So how do we stop this pattern of emotional escapism? How do we stop running from Life?

 

1. See struggle as a potential good

 

There is a certain inevitability about hard times. We are all going to experience the death of a loved one, the stress of a job, the loss of a friendship. Though we might intellectually understand this, we oftentimes aren’t prepared when they come. We’re blindsided and don’t know how to handle it. Being around difficult people can be a challenge, and it’s easier to escape into social media than face reality.

 

Saint John of Kronstadt (+1909) speaks to the instinct to escape struggle:

Do not fear the conflict, do not flee it. Where there is no struggle, there is no virtue; where faith and love are not tempted, it is not possible to be sure whether they are really present. They are proved and revealed in adversity, that is, in difficult and grievous circumstances, both outward and inward - during sickness, sorrow, or privations. (My Life in Christ, p. 375)

Adversity reveals to us the current state of our hearts. How we react to loss and pain shines light on our own ability or inability to trust God and our personal acceptance that we aren’t in control of everything. And we don’t like being out of control. But we have a God mighty in power and able to turn our sorrow into joy.

 

2. Let church be a training ground, not an escape

 

There are a lot of people who see faith as an escape. Either they’re opposed to religion and see it as escapism from the reality of life, or they’re Christians who look for respite from the world. Recently, I read a quote by an atheist that said, “An atheist strives for involvement in life and not escape into death.” There’s this idea that people go to church so that they can ignore their problems and try to pray them away.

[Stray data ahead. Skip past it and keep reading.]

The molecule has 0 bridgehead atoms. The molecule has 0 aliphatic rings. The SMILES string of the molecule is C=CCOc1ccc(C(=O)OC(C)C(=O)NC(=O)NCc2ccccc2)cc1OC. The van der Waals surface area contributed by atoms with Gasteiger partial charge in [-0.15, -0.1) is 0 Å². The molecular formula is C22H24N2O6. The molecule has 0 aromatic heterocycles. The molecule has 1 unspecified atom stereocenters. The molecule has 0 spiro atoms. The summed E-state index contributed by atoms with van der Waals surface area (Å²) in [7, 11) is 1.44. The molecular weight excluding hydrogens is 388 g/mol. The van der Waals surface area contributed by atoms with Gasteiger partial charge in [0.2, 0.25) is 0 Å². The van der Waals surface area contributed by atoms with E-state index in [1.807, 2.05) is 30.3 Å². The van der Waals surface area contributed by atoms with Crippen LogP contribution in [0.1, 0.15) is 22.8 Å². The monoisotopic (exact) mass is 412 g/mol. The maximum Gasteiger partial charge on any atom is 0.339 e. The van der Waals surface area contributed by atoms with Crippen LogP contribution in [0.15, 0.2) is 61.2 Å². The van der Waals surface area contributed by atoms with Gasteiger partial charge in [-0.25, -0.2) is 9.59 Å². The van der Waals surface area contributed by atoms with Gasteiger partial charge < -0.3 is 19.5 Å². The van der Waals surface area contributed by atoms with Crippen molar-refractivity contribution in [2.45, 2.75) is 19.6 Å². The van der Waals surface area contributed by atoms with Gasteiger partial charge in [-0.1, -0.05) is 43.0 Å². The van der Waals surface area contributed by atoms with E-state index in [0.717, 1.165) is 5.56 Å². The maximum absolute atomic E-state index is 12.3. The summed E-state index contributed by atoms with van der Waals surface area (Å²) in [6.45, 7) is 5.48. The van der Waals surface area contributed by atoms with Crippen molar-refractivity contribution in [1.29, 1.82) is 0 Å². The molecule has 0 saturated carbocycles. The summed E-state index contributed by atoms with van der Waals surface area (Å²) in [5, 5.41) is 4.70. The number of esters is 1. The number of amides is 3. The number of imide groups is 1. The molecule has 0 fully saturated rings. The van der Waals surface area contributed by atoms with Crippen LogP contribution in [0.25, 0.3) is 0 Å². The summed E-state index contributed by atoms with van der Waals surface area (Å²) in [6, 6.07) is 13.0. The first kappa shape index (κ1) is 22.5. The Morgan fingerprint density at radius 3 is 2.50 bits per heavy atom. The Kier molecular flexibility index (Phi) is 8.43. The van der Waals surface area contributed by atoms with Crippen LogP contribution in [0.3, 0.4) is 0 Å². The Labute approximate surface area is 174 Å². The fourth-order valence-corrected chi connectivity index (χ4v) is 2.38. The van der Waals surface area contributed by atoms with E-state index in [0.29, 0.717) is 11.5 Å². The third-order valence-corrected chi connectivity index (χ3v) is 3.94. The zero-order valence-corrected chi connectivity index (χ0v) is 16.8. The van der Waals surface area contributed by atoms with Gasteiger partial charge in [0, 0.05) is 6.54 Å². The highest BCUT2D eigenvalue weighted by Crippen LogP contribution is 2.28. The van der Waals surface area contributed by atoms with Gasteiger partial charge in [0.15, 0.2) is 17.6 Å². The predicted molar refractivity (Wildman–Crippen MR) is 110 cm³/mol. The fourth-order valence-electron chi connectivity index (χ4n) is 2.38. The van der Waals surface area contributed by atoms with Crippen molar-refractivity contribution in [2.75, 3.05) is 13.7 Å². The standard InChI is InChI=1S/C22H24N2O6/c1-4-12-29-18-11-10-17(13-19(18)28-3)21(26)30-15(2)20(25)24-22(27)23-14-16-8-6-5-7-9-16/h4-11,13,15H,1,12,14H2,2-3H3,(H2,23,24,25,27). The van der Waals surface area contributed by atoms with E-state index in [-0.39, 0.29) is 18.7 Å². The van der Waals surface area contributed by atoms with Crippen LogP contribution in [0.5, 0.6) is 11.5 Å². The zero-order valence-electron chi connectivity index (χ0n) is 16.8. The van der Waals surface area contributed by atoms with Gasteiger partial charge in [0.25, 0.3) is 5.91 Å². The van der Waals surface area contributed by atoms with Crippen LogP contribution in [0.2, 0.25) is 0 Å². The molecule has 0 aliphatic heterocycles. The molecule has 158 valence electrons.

Saint Maria Skobtsova of Paris (+1945) once wrote:

It would be a great lie to tell searching souls: ‘Go to church, because there you will find peace.’ The opposite is true. The Church tells those who are at peace and asleep: ‘Go to church, because there you will feel real anguish for your sins, for your perdition, for the world’s sins and perdition. There you will feel an unappeasable hunger for Christ’s truth. There, instead of becoming lukewarm, you will be set on fire; instead of pacified, you will become alarmed; instead of learning the wisdom of this world you will become fools for Christ.’ (“Under the Sign of Our Time” p. 113)

This great saint of our times saw the danger that comes from using church as a means of escaping the reality of life. St. Maria did not see worship as a respite from the world, but as an opportunity to encounter the Truth and the truth about ourselves. Worship should lead us to more passionately serve Christ and our neighbor in the world.

 

We find peace in Christ, but not because He takes our problems away. “I have said these things to you, that in me you may have peace. In the world you will have tribulation. But take heart; I have overcome the world” (John 16:33). We find peace in Christ even in the midst of tribulation because in Him we no longer have to face the world alone.

 

3. Remember you are not alone

 

God created us for relationships – with Him and with each other. When we start feeling overwhelmed, when we start to turn to fear and anxiety, we tend to isolate ourselves. We forget that we’re not alone. Sometimes we as Christians can act as if we’re spiritual orphans. We can’t see Christ, so we aren’t sure if He’s actually with us.